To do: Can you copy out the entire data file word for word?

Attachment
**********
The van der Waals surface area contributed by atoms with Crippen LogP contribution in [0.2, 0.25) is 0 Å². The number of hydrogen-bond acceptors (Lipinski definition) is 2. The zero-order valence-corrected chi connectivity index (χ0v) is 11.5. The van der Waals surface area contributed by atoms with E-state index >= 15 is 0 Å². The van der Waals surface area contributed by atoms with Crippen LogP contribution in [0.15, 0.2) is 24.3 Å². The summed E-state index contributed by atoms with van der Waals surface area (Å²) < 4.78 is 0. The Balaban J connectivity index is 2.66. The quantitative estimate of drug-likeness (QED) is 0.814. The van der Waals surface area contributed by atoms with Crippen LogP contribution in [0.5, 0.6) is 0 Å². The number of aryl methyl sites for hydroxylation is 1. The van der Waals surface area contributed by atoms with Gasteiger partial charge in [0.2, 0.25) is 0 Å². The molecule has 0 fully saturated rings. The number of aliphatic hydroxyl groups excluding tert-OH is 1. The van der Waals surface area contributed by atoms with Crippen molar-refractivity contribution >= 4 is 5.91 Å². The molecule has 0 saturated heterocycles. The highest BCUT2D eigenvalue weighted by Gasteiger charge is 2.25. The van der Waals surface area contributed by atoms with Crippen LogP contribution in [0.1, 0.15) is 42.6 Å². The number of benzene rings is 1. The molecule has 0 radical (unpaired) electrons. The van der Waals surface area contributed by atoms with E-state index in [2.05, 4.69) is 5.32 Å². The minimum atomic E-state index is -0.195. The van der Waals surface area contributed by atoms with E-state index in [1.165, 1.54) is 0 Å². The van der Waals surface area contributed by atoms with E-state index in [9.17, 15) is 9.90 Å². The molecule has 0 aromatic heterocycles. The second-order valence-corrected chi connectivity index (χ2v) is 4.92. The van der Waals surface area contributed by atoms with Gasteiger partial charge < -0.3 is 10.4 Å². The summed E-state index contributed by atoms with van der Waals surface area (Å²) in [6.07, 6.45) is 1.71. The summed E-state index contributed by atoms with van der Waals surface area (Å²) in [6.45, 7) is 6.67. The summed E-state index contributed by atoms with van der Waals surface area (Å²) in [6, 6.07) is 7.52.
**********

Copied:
The van der Waals surface area contributed by atoms with Crippen LogP contribution in [0.2, 0.25) is 0 Å². The number of hydrogen-bond acceptors (Lipinski definition) is 2. The zero-order valence-corrected chi connectivity index (χ0v) is 11.5. The van der Waals surface area contributed by atoms with E-state index >= 15 is 0 Å². The van der Waals surface area contributed by atoms with Crippen LogP contribution in [0.15, 0.2) is 24.3 Å². The summed E-state index contributed by atoms with van der Waals surface area (Å²) < 4.78 is 0. The Balaban J connectivity index is 2.66. The quantitative estimate of drug-likeness (QED) is 0.814. The van der Waals surface area contributed by atoms with Crippen LogP contribution in [0.5, 0.6) is 0 Å². The number of aryl methyl sites for hydroxylation is 1. The van der Waals surface area contributed by atoms with Gasteiger partial charge in [0.2, 0.25) is 0 Å². The molecule has 0 fully saturated rings. The number of aliphatic hydroxyl groups excluding tert-OH is 1. The van der Waals surface area contributed by atoms with Crippen molar-refractivity contribution >= 4 is 5.91 Å². The molecule has 0 saturated heterocycles. The highest BCUT2D eigenvalue weighted by Gasteiger charge is 2.25. The van der Waals surface area contributed by atoms with Crippen LogP contribution in [0.1, 0.15) is 42.6 Å². The number of benzene rings is 1. The molecule has 0 radical (unpaired) electrons. The van der Waals surface area contributed by atoms with E-state index in [2.05, 4.69) is 5.32 Å². The minimum atomic E-state index is -0.195. The van der Waals surface area contributed by atoms with E-state index in [1.165, 1.54) is 0 Å². The van der Waals surface area contributed by atoms with E-state index in [9.17, 15) is 9.90 Å². The molecule has 0 aromatic heterocycles. The second-order valence-corrected chi connectivity index (χ2v) is 4.92. The van der Waals surface area contributed by atoms with Gasteiger partial charge < -0.3 is 10.4 Å². The summed E-state index contributed by atoms with van der Waals surface area (Å²) in [6.07, 6.45) is 1.71. The summed E-state index contributed by atoms with van der Waals surface area (Å²) in [6.45, 7) is 6.67. The summed E-state index contributed by atoms with van der Waals surface area (Å²) in [6, 6.07) is 7.52.